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We need a clean-up on aisle 7…

Sometimes it is easy to decide when to let something go. When a child outgrows his/her clothes or toys it may be easy to identify that those items would better serve someone else and then look to donate or trash/recycle the items based on their wear.

Other times it may be much harder to identify what needs to stay and what needs to go such that the clutter and chaos of too many “things” begins to build. It might be the clothes you were hanging onto in case you lost/gained some weight, not knowing which financial statements or receipts are important to hold onto, or it might even be the gifts and knickknacks which looked so cute when they were received but have never found a home on your shelves. For many people it is a combination of different types of clutter which may cause of sense of dread or feeling of being overwhelmed with not knowing how to get started with the clean-up.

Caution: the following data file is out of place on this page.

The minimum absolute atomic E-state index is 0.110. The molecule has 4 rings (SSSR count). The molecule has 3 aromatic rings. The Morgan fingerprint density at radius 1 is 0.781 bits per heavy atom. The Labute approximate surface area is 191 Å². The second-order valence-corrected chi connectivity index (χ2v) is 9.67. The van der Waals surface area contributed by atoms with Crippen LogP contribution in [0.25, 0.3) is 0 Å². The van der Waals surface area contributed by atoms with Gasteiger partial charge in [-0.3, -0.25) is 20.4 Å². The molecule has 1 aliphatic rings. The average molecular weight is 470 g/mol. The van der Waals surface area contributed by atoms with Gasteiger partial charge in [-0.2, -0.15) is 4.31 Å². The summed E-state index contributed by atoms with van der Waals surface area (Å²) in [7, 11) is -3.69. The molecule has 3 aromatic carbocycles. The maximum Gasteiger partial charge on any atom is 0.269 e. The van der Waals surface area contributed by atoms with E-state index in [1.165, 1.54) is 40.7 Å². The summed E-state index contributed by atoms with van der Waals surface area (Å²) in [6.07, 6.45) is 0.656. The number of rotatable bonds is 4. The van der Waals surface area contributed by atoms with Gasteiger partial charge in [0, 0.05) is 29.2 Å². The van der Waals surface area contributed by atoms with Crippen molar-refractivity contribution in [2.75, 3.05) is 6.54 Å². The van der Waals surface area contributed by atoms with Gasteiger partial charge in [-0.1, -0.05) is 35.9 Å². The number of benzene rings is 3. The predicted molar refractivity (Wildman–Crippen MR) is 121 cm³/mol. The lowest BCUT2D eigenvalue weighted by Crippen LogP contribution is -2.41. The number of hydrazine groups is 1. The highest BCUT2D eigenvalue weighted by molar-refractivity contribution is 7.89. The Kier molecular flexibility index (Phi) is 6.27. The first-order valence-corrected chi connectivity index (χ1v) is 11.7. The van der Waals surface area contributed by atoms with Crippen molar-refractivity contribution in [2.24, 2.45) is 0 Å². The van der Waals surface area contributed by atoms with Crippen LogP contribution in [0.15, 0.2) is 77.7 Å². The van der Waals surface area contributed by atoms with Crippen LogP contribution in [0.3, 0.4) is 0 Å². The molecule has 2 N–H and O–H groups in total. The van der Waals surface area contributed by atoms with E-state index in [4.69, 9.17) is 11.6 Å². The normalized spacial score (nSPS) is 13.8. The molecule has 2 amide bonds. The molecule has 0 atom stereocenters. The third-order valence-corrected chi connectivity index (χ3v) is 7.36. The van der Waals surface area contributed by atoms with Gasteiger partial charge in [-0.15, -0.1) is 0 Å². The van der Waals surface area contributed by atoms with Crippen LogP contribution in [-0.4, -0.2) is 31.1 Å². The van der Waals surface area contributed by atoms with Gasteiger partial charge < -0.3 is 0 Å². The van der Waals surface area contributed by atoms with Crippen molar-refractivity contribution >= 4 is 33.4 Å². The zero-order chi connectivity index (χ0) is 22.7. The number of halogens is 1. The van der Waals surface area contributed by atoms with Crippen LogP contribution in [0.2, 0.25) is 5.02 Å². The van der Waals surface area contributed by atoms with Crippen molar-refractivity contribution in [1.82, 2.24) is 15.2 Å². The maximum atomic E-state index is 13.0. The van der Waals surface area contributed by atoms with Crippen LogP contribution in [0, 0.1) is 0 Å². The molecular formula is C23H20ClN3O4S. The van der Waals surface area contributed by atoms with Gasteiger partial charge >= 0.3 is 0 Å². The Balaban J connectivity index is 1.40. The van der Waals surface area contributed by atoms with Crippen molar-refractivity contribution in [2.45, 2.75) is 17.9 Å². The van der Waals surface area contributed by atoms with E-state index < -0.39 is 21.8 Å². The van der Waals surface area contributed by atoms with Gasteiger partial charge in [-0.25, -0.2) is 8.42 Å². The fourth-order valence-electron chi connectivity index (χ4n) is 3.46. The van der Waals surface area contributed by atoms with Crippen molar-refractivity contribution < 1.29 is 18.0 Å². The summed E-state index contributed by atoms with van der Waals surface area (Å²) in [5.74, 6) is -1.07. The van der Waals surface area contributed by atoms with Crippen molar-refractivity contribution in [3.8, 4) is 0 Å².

Whatever is muddling up your life try the following tips to get started in clearing out the clutter:

1. Create a list. Compartmentalize where the problems lie so you can create a plan of action for how to deal with them.
2. Identify why you have held onto the items. Sometimes items hold sentimental value, monetary value, or serve a specific purpose and must be retained (i.e. tax papers).
3. Decide which task to tackle first and set a timeline.
4. Ask for help (sometimes it takes a helping hand to sort things out).
5. Get to work! Start on your first goal area with a keep, organize/file, and trash/recycle pile.
6. Don’t beat yourself up if the clean-up isn’t happening as quickly as you wanted.